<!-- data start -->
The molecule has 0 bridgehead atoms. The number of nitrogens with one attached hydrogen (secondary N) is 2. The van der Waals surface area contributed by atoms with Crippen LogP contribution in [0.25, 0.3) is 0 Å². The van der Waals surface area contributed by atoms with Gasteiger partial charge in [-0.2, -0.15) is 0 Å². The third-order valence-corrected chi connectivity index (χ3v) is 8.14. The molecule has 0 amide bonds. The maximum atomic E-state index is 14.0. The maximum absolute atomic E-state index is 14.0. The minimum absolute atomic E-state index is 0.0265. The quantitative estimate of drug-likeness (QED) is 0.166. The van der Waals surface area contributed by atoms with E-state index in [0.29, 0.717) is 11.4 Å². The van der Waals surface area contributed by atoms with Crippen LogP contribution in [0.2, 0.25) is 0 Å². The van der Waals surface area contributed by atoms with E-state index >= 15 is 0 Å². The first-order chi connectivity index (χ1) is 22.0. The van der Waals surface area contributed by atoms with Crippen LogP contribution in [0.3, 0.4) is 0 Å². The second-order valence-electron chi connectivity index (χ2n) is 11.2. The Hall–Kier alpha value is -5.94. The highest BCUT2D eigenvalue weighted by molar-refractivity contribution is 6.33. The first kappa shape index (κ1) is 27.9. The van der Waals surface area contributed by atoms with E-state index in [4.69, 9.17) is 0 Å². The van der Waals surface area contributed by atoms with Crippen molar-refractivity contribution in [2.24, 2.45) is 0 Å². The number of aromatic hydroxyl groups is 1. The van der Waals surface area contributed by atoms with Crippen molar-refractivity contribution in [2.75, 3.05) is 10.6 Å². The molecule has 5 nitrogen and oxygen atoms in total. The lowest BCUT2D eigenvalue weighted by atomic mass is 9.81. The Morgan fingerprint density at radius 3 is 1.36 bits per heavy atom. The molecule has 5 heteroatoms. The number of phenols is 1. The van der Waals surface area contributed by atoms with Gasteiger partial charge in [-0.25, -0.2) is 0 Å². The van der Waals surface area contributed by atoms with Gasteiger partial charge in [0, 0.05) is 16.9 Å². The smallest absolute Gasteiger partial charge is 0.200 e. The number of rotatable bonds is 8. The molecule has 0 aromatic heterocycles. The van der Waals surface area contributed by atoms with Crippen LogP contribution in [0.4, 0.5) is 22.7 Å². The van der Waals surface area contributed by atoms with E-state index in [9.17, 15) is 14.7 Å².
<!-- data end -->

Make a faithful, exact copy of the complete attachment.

The molecule has 0 bridgehead atoms. The number of nitrogens with one attached hydrogen (secondary N) is 2. The van der Waals surface area contributed by atoms with Crippen LogP contribution in [0.25, 0.3) is 0 Å². The van der Waals surface area contributed by atoms with Gasteiger partial charge in [-0.2, -0.15) is 0 Å². The third-order valence-corrected chi connectivity index (χ3v) is 8.14. The molecule has 0 amide bonds. The maximum atomic E-state index is 14.0. The maximum absolute atomic E-state index is 14.0. The minimum absolute atomic E-state index is 0.0265. The quantitative estimate of drug-likeness (QED) is 0.166. The van der Waals surface area contributed by atoms with E-state index in [0.29, 0.717) is 11.4 Å². The van der Waals surface area contributed by atoms with Crippen LogP contribution in [0.2, 0.25) is 0 Å². The van der Waals surface area contributed by atoms with E-state index >= 15 is 0 Å². The first-order chi connectivity index (χ1) is 22.0. The van der Waals surface area contributed by atoms with Crippen LogP contribution in [0.3, 0.4) is 0 Å². The second-order valence-electron chi connectivity index (χ2n) is 11.2. The Hall–Kier alpha value is -5.94. The highest BCUT2D eigenvalue weighted by molar-refractivity contribution is 6.33. The first kappa shape index (κ1) is 27.9. The van der Waals surface area contributed by atoms with E-state index in [4.69, 9.17) is 0 Å². The van der Waals surface area contributed by atoms with Crippen molar-refractivity contribution in [2.24, 2.45) is 0 Å². The number of aromatic hydroxyl groups is 1. The van der Waals surface area contributed by atoms with Crippen molar-refractivity contribution in [2.75, 3.05) is 10.6 Å². The molecule has 5 nitrogen and oxygen atoms in total. The lowest BCUT2D eigenvalue weighted by atomic mass is 9.81. The Morgan fingerprint density at radius 3 is 1.36 bits per heavy atom. The molecule has 5 heteroatoms. The number of phenols is 1. The van der Waals surface area contributed by atoms with Gasteiger partial charge in [-0.25, -0.2) is 0 Å². The van der Waals surface area contributed by atoms with Gasteiger partial charge in [0, 0.05) is 16.9 Å². The smallest absolute Gasteiger partial charge is 0.200 e. The number of rotatable bonds is 8. The molecule has 0 aromatic heterocycles. The van der Waals surface area contributed by atoms with Crippen LogP contribution in [0.4, 0.5) is 22.7 Å². The van der Waals surface area contributed by atoms with E-state index in [9.17, 15) is 14.7 Å².